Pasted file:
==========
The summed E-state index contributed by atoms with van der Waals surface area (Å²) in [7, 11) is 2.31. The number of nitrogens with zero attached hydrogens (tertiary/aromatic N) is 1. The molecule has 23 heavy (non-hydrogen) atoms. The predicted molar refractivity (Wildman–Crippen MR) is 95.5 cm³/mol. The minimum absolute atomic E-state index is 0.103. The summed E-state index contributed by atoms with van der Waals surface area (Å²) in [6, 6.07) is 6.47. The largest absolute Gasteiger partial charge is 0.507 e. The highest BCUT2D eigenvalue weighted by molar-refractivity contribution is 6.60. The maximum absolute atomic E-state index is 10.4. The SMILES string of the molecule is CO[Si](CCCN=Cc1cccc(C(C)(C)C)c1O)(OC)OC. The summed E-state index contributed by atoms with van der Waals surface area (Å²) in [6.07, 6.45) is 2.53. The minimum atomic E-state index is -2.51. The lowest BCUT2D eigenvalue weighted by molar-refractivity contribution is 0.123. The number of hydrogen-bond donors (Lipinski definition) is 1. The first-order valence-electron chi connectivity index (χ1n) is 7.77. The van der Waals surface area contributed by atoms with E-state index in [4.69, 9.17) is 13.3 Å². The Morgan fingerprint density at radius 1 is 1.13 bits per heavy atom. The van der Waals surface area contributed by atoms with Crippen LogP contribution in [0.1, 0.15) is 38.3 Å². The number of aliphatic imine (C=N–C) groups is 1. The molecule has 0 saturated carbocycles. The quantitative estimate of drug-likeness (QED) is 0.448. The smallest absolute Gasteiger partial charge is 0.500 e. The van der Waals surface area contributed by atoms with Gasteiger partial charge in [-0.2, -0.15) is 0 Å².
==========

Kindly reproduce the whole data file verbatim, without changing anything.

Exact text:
The summed E-state index contributed by atoms with van der Waals surface area (Å²) in [7, 11) is 2.31. The number of nitrogens with zero attached hydrogens (tertiary/aromatic N) is 1. The molecule has 23 heavy (non-hydrogen) atoms. The predicted molar refractivity (Wildman–Crippen MR) is 95.5 cm³/mol. The minimum absolute atomic E-state index is 0.103. The summed E-state index contributed by atoms with van der Waals surface area (Å²) in [6, 6.07) is 6.47. The largest absolute Gasteiger partial charge is 0.507 e. The highest BCUT2D eigenvalue weighted by molar-refractivity contribution is 6.60. The maximum absolute atomic E-state index is 10.4. The SMILES string of the molecule is CO[Si](CCCN=Cc1cccc(C(C)(C)C)c1O)(OC)OC. The summed E-state index contributed by atoms with van der Waals surface area (Å²) in [6.07, 6.45) is 2.53. The minimum atomic E-state index is -2.51. The lowest BCUT2D eigenvalue weighted by molar-refractivity contribution is 0.123. The number of hydrogen-bond donors (Lipinski definition) is 1. The first-order valence-electron chi connectivity index (χ1n) is 7.77. The van der Waals surface area contributed by atoms with E-state index in [4.69, 9.17) is 13.3 Å². The Morgan fingerprint density at radius 1 is 1.13 bits per heavy atom. The van der Waals surface area contributed by atoms with Crippen LogP contribution in [0.1, 0.15) is 38.3 Å². The number of aliphatic imine (C=N–C) groups is 1. The molecule has 0 saturated carbocycles. The quantitative estimate of drug-likeness (QED) is 0.448. The smallest absolute Gasteiger partial charge is 0.500 e. The van der Waals surface area contributed by atoms with Gasteiger partial charge in [-0.2, -0.15) is 0 Å².